It May Be Time to Switch Your EHR Thinking

Written by on December 31, 2013 in Research & Technology - No comments

This year, 2013, has been dubbed “The Year of the EHR Switch” and with good reason!

Many physicians and healthcare facilities jumped on the bandwagon early to comply with federal mandates to digitalize records- even before meaningful use criteria was determined. It seemed that over night, there were more than 500 vendors. Most did not interface with each other.

Now, we have not only criteria for this but Stage 2 Meaningful Use requirements as well. Many of the earlier EMR systems were not built with the criteria in mind and have not upgraded accordingly.

So, ask yourself, “Is my EHR system meeting my needs? This is a crucial question that you need to answer and one that is being eyed across the country. For those that are first scrambling to get a system, do you know what your needs are?

In view of increasing liability from “cut and paste” techniques on templates that have gotten many doctors in hot water, there are several issues to consider regarding a digital system.

21 Questions to Ask When Considering an EHR

While it is natural to see what other medical practices are using, there are key questions that should be asked prior to picking out a vendor for the EHR that is most appropriate for you. It’s time to bring out the game of 21 questions just like the one you played as a youngster. (Upgraded, of course!)

1. Is it compatible with both IBM PC and MAC computers?

2. Will the new system interface with the computer system of your affiliated hospital?

3. Does it meet the criteria for Meaningful Use Stage I and II?

4. Is there a separate flow sheet for medications, laboratory test results and radiological test findings?

5. If your practice focuses on a specific area of medicine, is this program geared to my specialty? Templates, terminology and coding for a specific specialty will decrease headaches and save time.

6. Are there templates specific to your specialty that will document repetitive acts and highlight abnormalities?

7. Can you emphasize abnormal findings without entering data for segments of the template that were not performed on a given day?

8. Are there printed notifications to you and your patients when medications are recalled or when new warnings are issued regarding drugs that your patients are on?

9. Is there a patient portal built into the system with easy access?

10. Is the system certified?

11. How is the training for implementation of the system?

Is it?

  • Video training
  • Onsite training
  • Training at your office?

12. What is the support system provided by the vendor?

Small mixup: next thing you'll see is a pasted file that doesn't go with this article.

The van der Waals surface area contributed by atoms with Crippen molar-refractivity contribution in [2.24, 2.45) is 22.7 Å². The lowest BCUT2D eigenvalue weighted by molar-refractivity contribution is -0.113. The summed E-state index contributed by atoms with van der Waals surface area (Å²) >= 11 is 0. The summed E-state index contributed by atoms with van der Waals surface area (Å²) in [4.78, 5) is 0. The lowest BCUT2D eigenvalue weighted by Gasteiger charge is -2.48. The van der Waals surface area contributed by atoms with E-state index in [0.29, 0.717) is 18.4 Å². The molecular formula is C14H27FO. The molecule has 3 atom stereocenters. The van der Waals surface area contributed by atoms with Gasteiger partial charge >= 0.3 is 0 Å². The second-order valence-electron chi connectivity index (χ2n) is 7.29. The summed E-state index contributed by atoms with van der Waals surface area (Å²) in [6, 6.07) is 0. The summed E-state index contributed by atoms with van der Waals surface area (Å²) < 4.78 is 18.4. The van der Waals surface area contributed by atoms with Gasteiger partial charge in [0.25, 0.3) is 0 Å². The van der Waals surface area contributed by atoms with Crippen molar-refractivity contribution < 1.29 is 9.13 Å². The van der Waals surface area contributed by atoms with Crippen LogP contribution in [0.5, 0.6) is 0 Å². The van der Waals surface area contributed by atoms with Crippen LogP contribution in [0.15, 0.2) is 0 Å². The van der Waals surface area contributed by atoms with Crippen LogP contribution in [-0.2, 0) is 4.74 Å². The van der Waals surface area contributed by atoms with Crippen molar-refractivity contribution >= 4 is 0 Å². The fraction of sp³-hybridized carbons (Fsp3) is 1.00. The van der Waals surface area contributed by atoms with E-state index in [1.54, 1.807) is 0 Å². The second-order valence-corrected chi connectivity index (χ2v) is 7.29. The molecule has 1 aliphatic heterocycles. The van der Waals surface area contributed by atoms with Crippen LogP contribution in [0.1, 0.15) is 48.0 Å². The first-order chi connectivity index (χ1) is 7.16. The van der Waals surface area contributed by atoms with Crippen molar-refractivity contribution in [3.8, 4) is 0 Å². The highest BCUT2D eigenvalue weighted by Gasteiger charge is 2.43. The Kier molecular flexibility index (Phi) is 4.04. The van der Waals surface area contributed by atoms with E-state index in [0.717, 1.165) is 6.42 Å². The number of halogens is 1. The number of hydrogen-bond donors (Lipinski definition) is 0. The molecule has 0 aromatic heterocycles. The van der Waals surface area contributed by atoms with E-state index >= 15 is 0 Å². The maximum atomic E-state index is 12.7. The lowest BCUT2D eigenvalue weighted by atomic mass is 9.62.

• Is it a 24/7 manned support to answer any technical questions (when the problem arises and before frustration and tempers flare) or is the support only available from 9-5 on Monday through Friday?
  • Is it a live answer or must you email the problem to be answered later?

13. Will the vendor upgrade the system as federal requirements are amended? Is there a fee for this?

14 .Is there a fee for each user to the system or does the cost encompass the entire practice?

15. Can this system be used or interfaced in multiple locations?

16. Can this system be used on multiple devices?

  • Desktop computers
  • Tablets
  • Smart phones

17. Can this system easily integrate information from a previous system? How easy is it to export your records to take them to a new system? Remember, the patient data is yours.

18. Does this system function with voice-recognition programs as well as physically entering data?

19. Will the vendor put you in touch with a local practice similar to yours so that you can bring your team for a visit and discuss how happy they are with their current system?

Of course every salesperson will tell you their electronic medical record software is easy to use. You need to decide for yourself what “easy to use” means and how easy it was for current clients to implement.

20. Does this vendor support both a cloud system and onsite system?

21. What is the storage or backup for files? Is it done automatically and easily accessible from any location?

 Is it Time For the Change?

Let’s face it. We all hate change. We hate having to go through this daunting task of redoing files and relearning how to implement a new system…and we hate incurring a new cost!

The thing is, if your vendor does not keep you prepared and does not protect you from pitfalls that an old system may expose you to, it may be more costly and more frightening not to switch!

However, you can protect yourself a bit for a vendor change in the future.

 Construct a Back Door

After you have had a “legal eagle” oversee your vendor contract, do not sign until there is an “opt out” or cancellation clause inserted.

If the system that you have elected to implement, no longer functions up to your expectations and you see a better system that works for you or is more affordable, you don’t want to be locked into a system that you loathe. Having no means of opting out translates to having to throw thousands of dollars away to pay a vendor for a commitment while changing. If there is an early termination fee, know about this ahead of time. There should be no unplanned expenditures.

Good luck with your new system. Despite changes coming down the road, hopefully you can grow with this vendor and system for years to come.

By Barbara Hales, M.D.

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